Pixel art part 3: the pixel


Hey! you have 8 minutes? That’s what you need to read the whole thing! 

This is the last part of our pixel art tutorials, if you’re interested about the pixel art basics or about pixel art animation from scratch, don’t forget to check the part 1 and part 2 of this series.

The pixel

The pixel is the smallest part of almost anything related to images, and most of the time is indivisible. Every screen or non-vector image are composed by pixels, and the size of them are proportional to the amount of pixels and the size of them. Sometimes the amount of pixels is represented in terms of resolution:  for example, a 1920×1080 picture has 1920 pixels width, 1080 pixel height, 2073600 pixels in total and the pixel size depends on the picture size or the “zoom” applied to it.

A pixel has two main properties:  they’re squared and colored by a single color. Sometimes, a pixel may have an opacity value to achieve some transparence effects.


A closer look to a pixel

A closer look to a pixel


As shown in previous articles, we can create pixel art by painting each pixel one by one, but in theory, we can create any image using the same technique (and some of our sanity). Every non-vector image is an approximation to a model using colored pixels and some techniques. Normally, the bigger amount of pixels, the better the approximation will be.

Giving color to squared shapes

Each pixel has a color, but what color? There are any limits?

Well, once upon a time,  any NES videogame had around 13 colors available at a time and 50 in total, and Game Boy has only some shades of green to work with. Now almost everything works at least with 8-bits colors, and that means 256 colors. Raw pictures taken with reflex cameras can reach 12-13bits, and some software like Photoshop can work with up to 16-bit. At this point, using the 8-bit palette is a common practice, but if you need a classic design for your project, you can use only NES colors or even shades or green like the good old Game Boy times.

More colors means more freedom and more ways to detail your models without adding more pixels. For example, the Mario model changed a lot in a few years without growing a single pixel:


mario color comparative

Mario color comparative


In previous post I’ve written about dithering, using color contrast to create details, or hard lines to define shapes. Now it’s time to create softer curves, and the way to approximate a shape created by little squares to a soft curve is called anti-aliasing and it’s done by blending some pixels with the background color (or using the opacity value to blend them with dynamic backgrounds).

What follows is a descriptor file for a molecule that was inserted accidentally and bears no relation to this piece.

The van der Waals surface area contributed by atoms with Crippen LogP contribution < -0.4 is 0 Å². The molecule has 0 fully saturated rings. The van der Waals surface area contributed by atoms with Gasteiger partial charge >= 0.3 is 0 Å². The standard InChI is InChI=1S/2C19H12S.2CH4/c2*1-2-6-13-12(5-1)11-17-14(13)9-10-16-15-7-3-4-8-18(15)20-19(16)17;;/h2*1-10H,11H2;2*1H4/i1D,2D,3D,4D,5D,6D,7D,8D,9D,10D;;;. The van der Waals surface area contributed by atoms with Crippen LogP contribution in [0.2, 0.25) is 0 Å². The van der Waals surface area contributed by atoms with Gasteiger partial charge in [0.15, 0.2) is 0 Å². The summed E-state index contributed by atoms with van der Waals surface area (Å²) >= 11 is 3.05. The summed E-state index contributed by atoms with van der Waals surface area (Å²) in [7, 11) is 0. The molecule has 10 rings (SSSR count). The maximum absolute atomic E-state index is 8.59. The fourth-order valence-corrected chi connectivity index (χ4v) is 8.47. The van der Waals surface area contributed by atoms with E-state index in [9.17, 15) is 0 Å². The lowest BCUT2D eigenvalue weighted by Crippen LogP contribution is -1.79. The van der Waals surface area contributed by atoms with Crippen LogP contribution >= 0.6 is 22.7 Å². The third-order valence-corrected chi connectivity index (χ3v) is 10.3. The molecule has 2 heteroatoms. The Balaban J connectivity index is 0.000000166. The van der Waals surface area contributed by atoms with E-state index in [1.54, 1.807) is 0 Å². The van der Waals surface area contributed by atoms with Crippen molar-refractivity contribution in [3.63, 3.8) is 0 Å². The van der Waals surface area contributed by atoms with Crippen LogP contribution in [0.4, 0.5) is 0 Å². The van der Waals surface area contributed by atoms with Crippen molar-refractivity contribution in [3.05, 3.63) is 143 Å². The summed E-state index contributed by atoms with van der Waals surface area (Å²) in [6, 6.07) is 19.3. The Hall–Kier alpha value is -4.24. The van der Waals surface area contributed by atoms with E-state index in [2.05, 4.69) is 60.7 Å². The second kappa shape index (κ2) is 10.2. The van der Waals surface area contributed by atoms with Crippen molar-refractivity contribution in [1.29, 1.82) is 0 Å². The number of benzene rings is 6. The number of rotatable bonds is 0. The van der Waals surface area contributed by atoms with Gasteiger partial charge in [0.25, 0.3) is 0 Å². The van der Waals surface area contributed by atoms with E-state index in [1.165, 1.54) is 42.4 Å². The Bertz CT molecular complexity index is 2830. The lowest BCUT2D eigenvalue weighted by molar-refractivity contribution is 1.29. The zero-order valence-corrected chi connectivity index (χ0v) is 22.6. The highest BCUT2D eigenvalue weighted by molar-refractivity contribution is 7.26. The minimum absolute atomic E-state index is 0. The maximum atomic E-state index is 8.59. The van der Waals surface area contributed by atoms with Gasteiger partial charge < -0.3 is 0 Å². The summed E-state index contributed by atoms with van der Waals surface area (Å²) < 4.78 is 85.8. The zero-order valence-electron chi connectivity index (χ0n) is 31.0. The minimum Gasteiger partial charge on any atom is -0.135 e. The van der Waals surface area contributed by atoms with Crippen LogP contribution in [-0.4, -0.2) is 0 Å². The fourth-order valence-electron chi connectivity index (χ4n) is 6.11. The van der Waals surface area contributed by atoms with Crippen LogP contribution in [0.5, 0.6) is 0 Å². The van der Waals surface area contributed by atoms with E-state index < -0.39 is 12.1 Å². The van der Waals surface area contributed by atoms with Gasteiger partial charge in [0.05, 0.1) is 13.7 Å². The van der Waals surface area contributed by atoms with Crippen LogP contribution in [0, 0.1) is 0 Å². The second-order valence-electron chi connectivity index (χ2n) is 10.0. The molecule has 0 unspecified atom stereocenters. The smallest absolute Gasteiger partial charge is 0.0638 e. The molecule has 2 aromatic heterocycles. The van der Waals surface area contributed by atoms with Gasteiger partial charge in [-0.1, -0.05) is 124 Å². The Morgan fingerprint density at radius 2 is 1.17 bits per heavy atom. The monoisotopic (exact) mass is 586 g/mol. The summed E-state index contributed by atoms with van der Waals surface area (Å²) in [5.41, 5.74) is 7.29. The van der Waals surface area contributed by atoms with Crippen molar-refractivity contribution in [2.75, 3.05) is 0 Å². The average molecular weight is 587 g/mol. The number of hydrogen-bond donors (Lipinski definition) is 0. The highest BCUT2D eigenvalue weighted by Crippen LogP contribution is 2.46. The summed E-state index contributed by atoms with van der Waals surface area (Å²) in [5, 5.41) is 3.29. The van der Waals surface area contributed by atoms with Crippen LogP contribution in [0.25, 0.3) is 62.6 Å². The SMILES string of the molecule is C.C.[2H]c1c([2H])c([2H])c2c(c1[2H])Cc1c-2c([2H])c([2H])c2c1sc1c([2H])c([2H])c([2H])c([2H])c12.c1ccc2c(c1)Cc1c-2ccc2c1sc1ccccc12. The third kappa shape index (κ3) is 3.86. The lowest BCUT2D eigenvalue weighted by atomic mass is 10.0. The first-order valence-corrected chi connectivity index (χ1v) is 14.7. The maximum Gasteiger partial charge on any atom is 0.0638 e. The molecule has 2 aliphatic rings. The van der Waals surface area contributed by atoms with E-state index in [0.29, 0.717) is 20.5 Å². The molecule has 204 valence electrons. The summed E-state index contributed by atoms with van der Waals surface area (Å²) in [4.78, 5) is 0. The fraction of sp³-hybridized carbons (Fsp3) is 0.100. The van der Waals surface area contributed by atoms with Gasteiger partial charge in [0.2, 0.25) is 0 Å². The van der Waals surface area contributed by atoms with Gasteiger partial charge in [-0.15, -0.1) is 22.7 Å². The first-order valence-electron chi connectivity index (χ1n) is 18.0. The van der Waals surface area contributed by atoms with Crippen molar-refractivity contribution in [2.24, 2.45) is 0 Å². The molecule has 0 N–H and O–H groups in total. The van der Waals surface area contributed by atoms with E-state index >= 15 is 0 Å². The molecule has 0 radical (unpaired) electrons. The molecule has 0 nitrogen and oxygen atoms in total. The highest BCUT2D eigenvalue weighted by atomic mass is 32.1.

anti-aliasing example

Anti-aliasing example


That’s not a technique to hi-res pieces or 3D games with tons of polygons and huge textures, you can apply anti-aliasing to a low resolution pixel-art model to create softer curves,  especially in models over 50×50 pixels, where the pixel size is usually little enough.

Size matters

Lots of doubts come from the size topic when someone arrives to the pixel’s world. The pixel size is so important, your models have to be in the same scale as the background, and that means a fixed number of pixels as size. Nowadays, a common screen is much bigger than an arcade screen, and that means smaller pixels, what means smaller models with the same amount of pixels at the same time.


size comparative

size comparative


At this point a difficult decision has to be made: What kind of pixel art you want? You can choose any amount of pixels to work with, the more pixels, the more detail you can achieve, but as I mentioned in the first part of this pixel art series, another option is creating a low res pixel art and then, scale it to a higher resolution using the “nearest neighbor” method to create “virtual” pixels composed by more than one real pixels (sometimes a lot of them)

pixel art style comparative

SNES Zelda (Classic pixel art) Hot Line Miami (Enhanced pixel art to 1080px) And castle design by fool (HD pixel art)

A good way to start is creating a canvas as big as the chosen resolution, and then draw a fast sketch of the model to see how many pixels are needed. Making the model’s canvas a bit bigger than the size of the sketch is always usefull, especially when the model will be animated (a wider area is needed for characters performing dive kicks!).


pixel art first sketch and model size

pixel art first sketch and model size


 Not enough pixel art?

Then I’ll leave some links for you:


That’s all for now, and that’s all about pixel art for a while.  We wait your opinion or results on any of our social accounts or even here as a comment!

PD: Thanks everyone for your attention and thanks to all of our followers, we are more than 100 in twitter right now! Even boss loves you all!


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